Aziz Ansari Reportedly Addressed The Sexual Misconduct Allegations Against Him During A Stand-Up Show
On Monday, Feb. 11, at his New York City comedy pop-up show, Aziz Ansari addressed the sexual misconduct allegations that made headlines in 2018, according to Vulture. It was the first time in over a year that Ansari had publicly reflected on the report from Babe.net, which detailed an alleged 2017 sexual encounter with Ansari in which a 23-year-old photographer said she felt coerced and pressured into engaging in sexual activities with the actor.
The article itself came under scrutiny by many, sparking a conversation on the line between what Bari Weiss of the New York Times called "bad sex" and an alleged lack of affirmative consent. Just four days after the allegations were made, on Jan. 17, 2018, Ansari released a statement explaining that he was "surprised and concerned" by the report, but in his latest statements, he delves into why he hasn't talked about the allegations further until now.
According to Vulture, Ansari's show at the Village Underground — a venue owned by the Comedy Cellar, the NYC club where Louis C.K. made his comeback months after admitting to several acts of misconduct — started out like most of his recent stand-up shows. That is, until he told a joke about being mistaken for a fellow Netflix star, Patriot Act host Hasan Minhaj, on the streets of New York that made reference to the allegations.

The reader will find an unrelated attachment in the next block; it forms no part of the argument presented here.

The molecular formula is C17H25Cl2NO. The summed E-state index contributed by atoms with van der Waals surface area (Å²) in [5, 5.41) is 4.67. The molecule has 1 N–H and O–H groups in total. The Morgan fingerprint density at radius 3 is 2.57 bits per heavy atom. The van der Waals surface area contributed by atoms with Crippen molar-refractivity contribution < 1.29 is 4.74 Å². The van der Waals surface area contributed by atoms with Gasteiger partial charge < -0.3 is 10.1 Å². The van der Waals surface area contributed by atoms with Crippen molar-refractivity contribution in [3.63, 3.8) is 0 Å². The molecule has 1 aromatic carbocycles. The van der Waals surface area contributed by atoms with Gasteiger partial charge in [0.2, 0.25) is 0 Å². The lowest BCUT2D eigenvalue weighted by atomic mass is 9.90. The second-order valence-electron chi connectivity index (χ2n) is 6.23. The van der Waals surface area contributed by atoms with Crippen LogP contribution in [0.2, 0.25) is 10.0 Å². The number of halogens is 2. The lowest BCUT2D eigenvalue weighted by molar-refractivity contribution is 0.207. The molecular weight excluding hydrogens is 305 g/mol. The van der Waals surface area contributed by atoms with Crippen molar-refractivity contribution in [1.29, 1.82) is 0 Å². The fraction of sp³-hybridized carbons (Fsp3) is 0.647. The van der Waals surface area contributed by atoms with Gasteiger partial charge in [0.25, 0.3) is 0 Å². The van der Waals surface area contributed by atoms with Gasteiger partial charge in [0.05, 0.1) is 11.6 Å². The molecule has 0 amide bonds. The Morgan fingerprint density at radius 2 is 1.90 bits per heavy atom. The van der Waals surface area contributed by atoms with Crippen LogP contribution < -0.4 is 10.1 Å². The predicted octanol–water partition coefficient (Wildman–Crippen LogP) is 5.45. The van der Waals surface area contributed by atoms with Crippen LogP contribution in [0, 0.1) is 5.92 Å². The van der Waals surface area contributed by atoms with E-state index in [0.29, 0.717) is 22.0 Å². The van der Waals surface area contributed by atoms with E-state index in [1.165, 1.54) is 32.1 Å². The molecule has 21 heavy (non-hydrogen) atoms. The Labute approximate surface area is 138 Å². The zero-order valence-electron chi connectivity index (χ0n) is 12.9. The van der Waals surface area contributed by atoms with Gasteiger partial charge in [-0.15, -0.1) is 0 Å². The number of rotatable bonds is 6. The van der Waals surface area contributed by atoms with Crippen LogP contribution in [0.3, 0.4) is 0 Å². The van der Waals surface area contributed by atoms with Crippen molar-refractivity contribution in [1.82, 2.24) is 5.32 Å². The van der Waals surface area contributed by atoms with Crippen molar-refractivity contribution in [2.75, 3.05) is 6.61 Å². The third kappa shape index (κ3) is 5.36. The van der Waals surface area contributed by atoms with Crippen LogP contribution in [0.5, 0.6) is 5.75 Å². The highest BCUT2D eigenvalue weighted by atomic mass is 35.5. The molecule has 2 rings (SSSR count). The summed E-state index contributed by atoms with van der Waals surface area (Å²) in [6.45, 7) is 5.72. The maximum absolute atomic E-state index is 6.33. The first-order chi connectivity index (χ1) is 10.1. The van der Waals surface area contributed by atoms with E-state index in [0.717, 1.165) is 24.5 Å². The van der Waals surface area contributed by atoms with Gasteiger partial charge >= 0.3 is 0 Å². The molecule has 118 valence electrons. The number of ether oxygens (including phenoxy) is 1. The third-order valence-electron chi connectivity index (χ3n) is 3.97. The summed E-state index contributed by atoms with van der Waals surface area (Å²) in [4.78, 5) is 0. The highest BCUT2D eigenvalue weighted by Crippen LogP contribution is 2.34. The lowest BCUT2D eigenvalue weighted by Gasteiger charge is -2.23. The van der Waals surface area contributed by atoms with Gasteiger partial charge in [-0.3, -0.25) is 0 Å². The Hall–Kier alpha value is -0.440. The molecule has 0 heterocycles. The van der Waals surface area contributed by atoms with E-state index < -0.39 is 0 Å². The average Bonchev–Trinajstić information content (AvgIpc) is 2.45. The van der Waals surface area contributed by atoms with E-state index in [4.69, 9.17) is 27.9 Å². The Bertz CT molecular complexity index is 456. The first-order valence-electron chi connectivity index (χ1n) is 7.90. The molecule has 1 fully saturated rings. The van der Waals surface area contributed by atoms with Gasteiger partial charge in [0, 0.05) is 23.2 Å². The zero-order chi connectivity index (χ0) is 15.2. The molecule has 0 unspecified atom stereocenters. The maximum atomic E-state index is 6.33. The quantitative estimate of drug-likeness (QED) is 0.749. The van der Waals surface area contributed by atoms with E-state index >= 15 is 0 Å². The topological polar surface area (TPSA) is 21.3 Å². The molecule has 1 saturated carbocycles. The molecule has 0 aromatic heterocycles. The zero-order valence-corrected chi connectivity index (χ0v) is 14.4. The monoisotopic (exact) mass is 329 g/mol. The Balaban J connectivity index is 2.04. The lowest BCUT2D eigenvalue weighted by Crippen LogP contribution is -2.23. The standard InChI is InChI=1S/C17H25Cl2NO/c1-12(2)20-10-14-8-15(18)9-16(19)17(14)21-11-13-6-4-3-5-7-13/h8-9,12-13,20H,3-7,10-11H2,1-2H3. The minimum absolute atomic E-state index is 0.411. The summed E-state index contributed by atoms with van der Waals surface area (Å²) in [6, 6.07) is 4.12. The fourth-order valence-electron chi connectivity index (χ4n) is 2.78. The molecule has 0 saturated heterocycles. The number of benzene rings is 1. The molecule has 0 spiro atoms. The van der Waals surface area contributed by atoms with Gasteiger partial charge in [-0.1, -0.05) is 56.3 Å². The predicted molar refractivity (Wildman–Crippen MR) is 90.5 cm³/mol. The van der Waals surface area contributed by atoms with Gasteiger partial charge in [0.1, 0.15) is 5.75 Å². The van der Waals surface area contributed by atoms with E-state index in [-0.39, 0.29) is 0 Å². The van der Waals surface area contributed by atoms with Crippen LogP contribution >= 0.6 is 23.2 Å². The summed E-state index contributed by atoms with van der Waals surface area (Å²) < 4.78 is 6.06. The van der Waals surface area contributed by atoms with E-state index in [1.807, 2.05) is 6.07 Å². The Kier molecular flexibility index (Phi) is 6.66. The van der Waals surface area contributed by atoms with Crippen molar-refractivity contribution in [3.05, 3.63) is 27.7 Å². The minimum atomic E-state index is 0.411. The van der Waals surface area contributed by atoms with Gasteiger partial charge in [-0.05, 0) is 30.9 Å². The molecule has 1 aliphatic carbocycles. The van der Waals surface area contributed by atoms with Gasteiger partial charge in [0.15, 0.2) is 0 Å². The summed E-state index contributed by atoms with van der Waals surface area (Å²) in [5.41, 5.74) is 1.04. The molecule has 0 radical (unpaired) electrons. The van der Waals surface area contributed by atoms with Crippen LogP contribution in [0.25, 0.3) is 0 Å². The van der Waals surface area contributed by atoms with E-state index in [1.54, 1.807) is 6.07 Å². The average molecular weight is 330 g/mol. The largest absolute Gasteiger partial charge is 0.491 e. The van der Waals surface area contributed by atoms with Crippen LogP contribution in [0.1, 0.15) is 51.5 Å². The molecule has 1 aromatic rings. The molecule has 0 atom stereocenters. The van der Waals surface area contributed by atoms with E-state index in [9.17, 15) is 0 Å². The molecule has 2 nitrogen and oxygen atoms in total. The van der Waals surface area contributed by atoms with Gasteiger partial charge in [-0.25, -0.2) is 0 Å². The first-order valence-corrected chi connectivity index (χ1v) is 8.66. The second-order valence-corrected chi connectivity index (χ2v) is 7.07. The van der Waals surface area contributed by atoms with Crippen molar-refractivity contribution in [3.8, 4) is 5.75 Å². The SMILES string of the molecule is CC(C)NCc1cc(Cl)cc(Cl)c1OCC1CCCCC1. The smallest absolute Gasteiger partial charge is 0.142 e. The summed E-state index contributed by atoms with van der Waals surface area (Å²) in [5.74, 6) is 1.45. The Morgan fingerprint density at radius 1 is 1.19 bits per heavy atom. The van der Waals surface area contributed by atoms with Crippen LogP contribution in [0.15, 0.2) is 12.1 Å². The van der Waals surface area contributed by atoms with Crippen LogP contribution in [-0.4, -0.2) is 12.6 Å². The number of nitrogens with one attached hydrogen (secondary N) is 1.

The joke reportedly played out as follows: “'Oh, no, Aziz, right?'" the passerby asks Ansari before the two get into a back and forth about how this guy recognizes him for Master Of None and Parks and Recreation. "'And you had the whole thing come out last year — sexual misconduct?'" the man says only for Ansari to reportedly deliver the punchline, "No, no, no, no, no, no, that’s Hasan!”
Following the joke, Ansari reportedly took a seat during his stand-up and began to talk candidly about the allegations. Vulture's Jesse David Fox, who attended the show, which required audience members to turn in their phones, reported that Ansari revealed that he hadn't talked about the allegations publicly because he wanted time to process. “It’s a terrifying thing to talk about," he reportedly said, which is why he wanted to really think about how he wanted to address the story.
“There were times I felt really upset and humiliated and embarrassed, and ultimately I just felt terrible this person felt this way,” he reportedly told the crowd. “But you know, after a year, how I feel about it is, I hope it was a step forward. It made me think about a lot, and I hope I’ve become a better person.”
Ansari also reportedly said that the allegations forced him and others he knew to really think about their prior dating experience. “If that has made not just me but other guys think about this, and just be more thoughtful and aware and willing to go that extra mile, and make sure someone else is comfortable in that moment," he reportedly said. "That’s a good thing.”
Ansari's latest comments show that these allegations go beyond questions about the original reporting. As the comedian reportedly noted, it's time for all of us to have an important and long overdue conversation about sex and consent.
Whether Ansari will continue to speak about this in his stand-up or elsewhere is unclear, but it shouldn't stop anyone else from having these conversations publicly or privately so that dating becomes safer for everyone.
If you or someone you know has been sexually assaulted, call the National Sexual Assault Telephone Hotline at 800-656-HOPE (4673) or visit online.rainn.org.